Athleisure brand Lululemon has seen its share price tumble so far in 2022, as consumer confidence slips amid the cost of living crisis. Despite broad market headwinds for consumer discretionary stocks, majority of analysts forecast the company to report positive revenue and earnings growth for the second quarter. However, one analyst has recently downgraded their outlook.
Analyst forecasts remain upbeat ahead of athleisure brand Lululemon Athletica’s [LULU] second-quarter earnings results announcement on 1 September. Zacks Equity Research show consensus estimates are predicting both bottom- and top-line growth.
Analysts polled by the publication expect Lululemon to post earnings of $1.86 per share for the quarter, which would reflect year-over-year growth of 12.7%, up from $1.65. Revenues are forecast to come in at $1.77bn, representing a jump of 22.1% from the year-ago quarter.
Despite the rosy outlook, the Lululemon share price has fallen 20.6% year-to-date to close at $307.50 on 29 August. The stock has clawed back from a 52-week low of $251.51 on 25 May, but it’s still a long way from its yearly high of $485.83 in November 2021.
The Canadian company, founded by billionaire businessman Chip Nelson in 1998, saw its sales surge during the global pandemic as more consumers snapped up comfy athleisure clothing to wear at home. But as the cost-of-living crisis deepens, stretched consumers may be forced to cut back.
Lululemon beats earnings estimates
In Q1 2022, Lululemon reported earnings of $1.48, which confidently beat the $1 43 predicted by analysts. It also posted revenues of $1.6bn, up 32% year over year, which was a good an indication that customers were prepared to pay for its products, even as price-tags rise amid rising inflation.
The company has beaten estimates in the last four quarters by 14.9% on average, according to Zacks, and looks likely to continue this pattern for Q2. In June, the company upgraded its guidance for fiscal year 2022, predicting sales of between $7.61bn and $7.71bn. It had previously forecast a range of between $7.49bn and $7.62bn.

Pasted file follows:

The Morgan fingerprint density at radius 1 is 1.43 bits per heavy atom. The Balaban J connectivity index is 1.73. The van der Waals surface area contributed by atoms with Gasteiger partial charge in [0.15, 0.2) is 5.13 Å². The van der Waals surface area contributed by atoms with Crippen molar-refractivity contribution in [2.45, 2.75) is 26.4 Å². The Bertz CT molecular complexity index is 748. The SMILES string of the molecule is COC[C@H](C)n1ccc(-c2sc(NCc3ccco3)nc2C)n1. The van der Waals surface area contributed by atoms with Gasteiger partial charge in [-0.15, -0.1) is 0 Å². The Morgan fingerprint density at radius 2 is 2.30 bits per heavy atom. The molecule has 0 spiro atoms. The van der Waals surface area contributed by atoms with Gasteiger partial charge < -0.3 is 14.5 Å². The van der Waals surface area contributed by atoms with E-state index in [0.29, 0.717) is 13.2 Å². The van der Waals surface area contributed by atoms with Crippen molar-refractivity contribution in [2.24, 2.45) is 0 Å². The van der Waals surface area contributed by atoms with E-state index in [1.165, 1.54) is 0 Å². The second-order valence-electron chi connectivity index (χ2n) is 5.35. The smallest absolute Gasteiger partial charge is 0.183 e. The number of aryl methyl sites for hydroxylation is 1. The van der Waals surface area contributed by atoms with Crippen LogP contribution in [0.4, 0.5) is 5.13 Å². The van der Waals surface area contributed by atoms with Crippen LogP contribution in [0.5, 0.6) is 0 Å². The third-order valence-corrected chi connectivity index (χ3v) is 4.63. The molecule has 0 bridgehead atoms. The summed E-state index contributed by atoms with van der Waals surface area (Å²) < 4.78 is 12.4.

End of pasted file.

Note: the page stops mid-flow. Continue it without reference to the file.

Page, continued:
Meghan Frank, CFO of Lululemon, said that despite recent supply chain disruptions and inflationary pressures, the company’s “unique approach to innovation” stood it in good stead to anticipate positive results for the full year. Investment in developing trademark high-tech fabrics, like Luxtreme, have helped keep the company’s products attractive.
Lululemon’s total revenue is made up from two core parts of its business: retail stores, of which it has 579 worldwide (324 in the US alone), and online sales; it also sells products in yoga studios and fitness centres.
Renowned for its innovative athleisure clothing, the company has gradually expanded beyond niche yogawear for women into a global brand that also sells menswear, lifestyle accessories and footwear.
Analyst bearish on Lululemon stock
Despite another likely robust earnings performance, analyst Randal Konik at Jefferies gave Lululemon stock an ‘underperform’ rating in July, recently adding that investors should ‘sell’ the shares. Jefferies’ $200 price target would be a hefty 34.9% downside from the stock’s close on 29 August.
Jefferies’ team said that while short-term prospects were good, they modelled “low sales and earnings forecasts” within three to five years, as markets worsened and competition increased. In the July note, analysts said: “We are witnessing slowing spending trends across low- and high-income demos broadly.”
This isn’t a view shared by all. Virtus analyst Joe Terranova disagreed with Jefferies’ downgrade, telling CNBC: “Lululemon is an idiosyncratic growth story. It’s being catalysed by innovation.”
Whether Lululemon remains a market leader may depend on growing competition from names like Gap’s Athleta label, Under Armour and stalwart sports brands including Nike and Adidas.
In general, analysts remain bullish on Lululemon’s prospects. At CNN, 28 analysts offering 12-month forecasts have a median target of $376.50, which would be a 22.4% increase from the stock’s 29 August close. The consensus among 32 analysts is to ‘buy’ the stock, with 17 giving this rating, three an ‘outperform’, 10 ‘hold’ and one each ‘sell’ rating and one ‘underperform’ recommendation.
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